U.S. milk producers who feel priced out of the market for top farmland are not alone. Their counterparts in New Zealand's top dairy areas are feeling the same price squeeze.
Competition from other farming sectors, especially in the Waikato and Bay of Plenty regions on New Zealand's North Island, has pushed Kiwi dairy land prices higher at a time when farm milk prices are terrible. In the past year, they have dropped roughly 50 percent.
It's a story that U.S. milk producers know all too well from a few years ago, when the price of corn and other grains soared and took Midwest farmland prices with them. As dairy owners quickly learned, milking cows on $5,000 per acre ground is one thing, but doing it on $15,000 ground is a much more difficult proposition.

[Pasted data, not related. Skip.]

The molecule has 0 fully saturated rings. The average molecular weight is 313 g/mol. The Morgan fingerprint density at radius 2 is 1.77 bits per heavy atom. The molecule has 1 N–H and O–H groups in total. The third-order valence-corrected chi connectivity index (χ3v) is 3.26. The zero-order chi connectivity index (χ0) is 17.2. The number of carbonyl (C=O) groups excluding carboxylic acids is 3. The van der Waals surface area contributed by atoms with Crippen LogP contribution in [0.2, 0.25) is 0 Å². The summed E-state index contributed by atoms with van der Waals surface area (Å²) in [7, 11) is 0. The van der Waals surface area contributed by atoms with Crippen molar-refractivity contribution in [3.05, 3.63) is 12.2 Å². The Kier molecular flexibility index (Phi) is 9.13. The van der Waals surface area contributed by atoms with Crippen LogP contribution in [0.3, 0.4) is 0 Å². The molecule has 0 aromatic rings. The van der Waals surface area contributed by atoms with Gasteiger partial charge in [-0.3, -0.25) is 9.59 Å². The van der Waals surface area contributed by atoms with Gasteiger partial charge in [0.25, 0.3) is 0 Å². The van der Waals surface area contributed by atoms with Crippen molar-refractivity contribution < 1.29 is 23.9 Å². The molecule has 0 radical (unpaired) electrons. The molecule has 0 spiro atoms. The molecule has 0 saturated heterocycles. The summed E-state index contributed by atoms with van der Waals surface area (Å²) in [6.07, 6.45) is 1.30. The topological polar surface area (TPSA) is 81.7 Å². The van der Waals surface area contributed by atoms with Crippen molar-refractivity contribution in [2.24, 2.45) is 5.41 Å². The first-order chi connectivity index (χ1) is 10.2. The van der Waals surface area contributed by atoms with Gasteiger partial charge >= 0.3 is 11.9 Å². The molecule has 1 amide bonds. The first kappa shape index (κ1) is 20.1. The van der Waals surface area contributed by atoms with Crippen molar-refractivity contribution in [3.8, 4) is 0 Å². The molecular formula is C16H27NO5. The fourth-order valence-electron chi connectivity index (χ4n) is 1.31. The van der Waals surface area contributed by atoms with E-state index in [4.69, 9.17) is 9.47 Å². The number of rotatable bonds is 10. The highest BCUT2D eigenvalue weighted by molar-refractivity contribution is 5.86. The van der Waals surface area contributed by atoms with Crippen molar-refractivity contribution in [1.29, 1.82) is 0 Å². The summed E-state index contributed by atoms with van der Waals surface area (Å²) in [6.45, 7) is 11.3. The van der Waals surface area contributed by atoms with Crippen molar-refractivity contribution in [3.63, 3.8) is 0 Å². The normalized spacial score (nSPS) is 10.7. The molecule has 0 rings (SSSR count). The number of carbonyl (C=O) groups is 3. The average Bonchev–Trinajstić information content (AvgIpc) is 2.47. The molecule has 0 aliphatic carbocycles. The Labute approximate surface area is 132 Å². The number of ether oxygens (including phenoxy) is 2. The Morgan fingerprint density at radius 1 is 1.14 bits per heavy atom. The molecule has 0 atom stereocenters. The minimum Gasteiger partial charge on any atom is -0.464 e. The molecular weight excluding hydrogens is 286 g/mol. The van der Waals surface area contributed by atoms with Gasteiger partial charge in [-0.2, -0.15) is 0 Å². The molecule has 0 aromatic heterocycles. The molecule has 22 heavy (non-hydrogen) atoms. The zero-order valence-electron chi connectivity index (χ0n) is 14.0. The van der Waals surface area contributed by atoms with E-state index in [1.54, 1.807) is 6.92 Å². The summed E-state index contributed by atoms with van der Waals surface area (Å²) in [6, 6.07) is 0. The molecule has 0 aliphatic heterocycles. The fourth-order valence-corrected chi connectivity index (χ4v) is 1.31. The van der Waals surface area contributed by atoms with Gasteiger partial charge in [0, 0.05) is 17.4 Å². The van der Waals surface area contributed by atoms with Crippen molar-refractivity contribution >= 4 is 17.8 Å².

Morris Butler, with Professional Real Estate in New Zealand, told the Australian Broadcasting Corporation that high-quality dairy land in New Zealand has risen to about $60,000 NZ$ per hectare in the last year. A hectare is 2.47 U.S. acres, and current exchange rates mean that price works out to $17,000 per U.S. acre.
"In Waikato it's been quite a bit higher," Butler noted.
Dairy owners in California's San Joaquin Valley, of course, will smile at that number. High profitability of nuts and grapes, due to strong global demand, has driven many land prices in much of the region past $20,000 per acre.
As orchard and vineyard farmers push to expand, some dairy owners are presented with sales offers that are too good to pass up - so dairies go out of business.
(c) Hoard's Dairyman Intel 2015
June 29, 2015